A 500 error is never the client’s fault and therefore it is reasonable for the client to retry the exact same request that triggered this response, and hope to get a different response.
API response is generic error message, given when an unexpected condition was encountered and no more specific message is suitable.

501 (Not Implemented)

The server either does not recognize the request method, or it lacks the ability to fulfill the request. Usually this implies future availability (e.g., a new feature of a web-service API).

HTTP Methods -

RESTful APIs enable you to develop any kind of web application having all possible CRUD (create, retrieve, update, delete) operations. REST guidelines suggest you to use specific HTTP method on specific type of call made to server (though technically it is possible to violate this guideline, yet it is highly discouraged).
Use below given information to find suitable HTTP method for the action performed by API.
• HTTP GET
• HTTP POST
• HTTP PUT
• HTTP DELETE

HTTP GET

Use GET requests to retrieve resource representation/information only – and not to modify it in any way. As GET requests do not change the state of resource, these are said to be safe methods. Additionally, GET APIs should be idempotent, which means that making multiple identical requests must produce same result everytime until another API (POST or PUT) has changed the state of resource on server.
If the Request-URI refers to a data-producing process, it is the produced data which shall be returned as the entity in the response and not the source text of the process, unless that text happens to be the output of the process.
For any given HTTP GET API, if resource is found on server then it must return HTTP response code 200 (OK)– along with response body which is usually either XML of JSON content (due to their platform independent nature).
In case resource is NOT found on server then it must return HTTP response code 404 (NOT FOUND). Similarly, if it is determined that GET request itself is not correctly formed then server will return HTTP response code 400 (BAD REQUEST).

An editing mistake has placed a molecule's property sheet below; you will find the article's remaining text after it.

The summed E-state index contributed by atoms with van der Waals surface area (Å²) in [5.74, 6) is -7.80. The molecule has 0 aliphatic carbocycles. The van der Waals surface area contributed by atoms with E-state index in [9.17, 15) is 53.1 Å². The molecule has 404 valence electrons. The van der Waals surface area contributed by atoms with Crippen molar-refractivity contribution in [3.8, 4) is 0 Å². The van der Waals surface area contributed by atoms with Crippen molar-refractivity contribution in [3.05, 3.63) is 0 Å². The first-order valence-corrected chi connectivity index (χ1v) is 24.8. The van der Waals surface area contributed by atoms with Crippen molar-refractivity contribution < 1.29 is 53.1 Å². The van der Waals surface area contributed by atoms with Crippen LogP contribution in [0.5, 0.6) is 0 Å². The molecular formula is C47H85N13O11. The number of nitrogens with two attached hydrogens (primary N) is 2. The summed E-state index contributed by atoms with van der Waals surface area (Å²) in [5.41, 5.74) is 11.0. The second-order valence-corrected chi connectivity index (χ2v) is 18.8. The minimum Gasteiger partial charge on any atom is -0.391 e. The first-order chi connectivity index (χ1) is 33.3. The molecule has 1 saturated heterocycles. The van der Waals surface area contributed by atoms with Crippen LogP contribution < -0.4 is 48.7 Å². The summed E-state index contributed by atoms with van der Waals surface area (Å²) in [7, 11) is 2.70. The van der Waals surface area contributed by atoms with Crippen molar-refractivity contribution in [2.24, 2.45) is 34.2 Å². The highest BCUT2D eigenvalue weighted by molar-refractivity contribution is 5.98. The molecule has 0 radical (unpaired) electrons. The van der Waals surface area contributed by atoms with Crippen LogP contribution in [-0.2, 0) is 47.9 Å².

HTTP POST

Use POST APIs to create new subordinate resources, e.g. a file is subordinate to a directory containing it or a row is subordinate to a database table. Talking strictly in terms of REST, POST methods are used to create a new resource into the collection of resources.
Ideally, if a resource has been created on the origin server, the response SHOULD be HTTP response code 201 (Created) and contain an entity which describes the status of the request and refers to the new resource.Many times, the action performed by the POST method might not result in a resource that can be identified by a URI. In this case, either HTTP response code 200 (OK) or 204 (No Content) is the appropriate response status.
Please note that POST is neither safe nor idempotent and invoking two identical POST requests will result in two different resources containing the same information (except resource ids).

HTTP PUT

Use PUT APIs primarily to update existing resource (if resource does not exist then API may decide to create a new resource or not). If a new resource has been created by the PUT API, the origin server MUST inform the user agent via the HTTP response code 201 (Created) response and if an existing resource is modified, either the 200 (OK) or 204 (No Content) response codes SHOULD be sent to indicate successful completion of the request.

HTTP DELETE

As the name applies, DELETE APIs are used to delete resources (identified by the Request-URI).
A successful response of DELETE requests SHOULD be HTTP response code 200 (OK) if the response includes an entity describing the status, 202 (Accepted) if the action has been queued, or 204 (No Content)if the action has been performed but the response does not include an entity.
DELETE operations are idempotent. If you DELETE a resource, it’s removed from collection of resource. Repeatedly calling DELETE API on that resource will not change the outcome – however calling DELETE on a resource a second time will return a 404 (NOT FOUND) since it was already removed. Some may argue that it makes DELETE method non-idempotent. It’s matter of discussion and personal opinion.
If the request passes through a cache and the Request-URI identifies one or more currently cached entities, those entries SHOULD be treated as stale. Responses to this method are not cacheable.

Safe Methods

As per HTTP specification, the GET and HEAD methods should be used only for retrieval of resource representations – and they do not update/delete the resource on server. Both methods are said to be considered “safe“.
This allows user agents to represent other methods, such as POST, PUT and DELETE, in a special way, so that the user is made aware of the fact that a possibly unsafe action is being requested – and they can update/delete the resource on server and so should be used carefully.

Idempotent Methods

The term idempotent is used more comprehensively to describe an operation that will produce the same results if executed once or multiple times. This is a very useful property in many situations, as it means that an operation can be repeated or retried as often as necessary without causing unintended effects. With non-idempotent operations, the algorithm may have to keep track of whether the operation was already performed or not.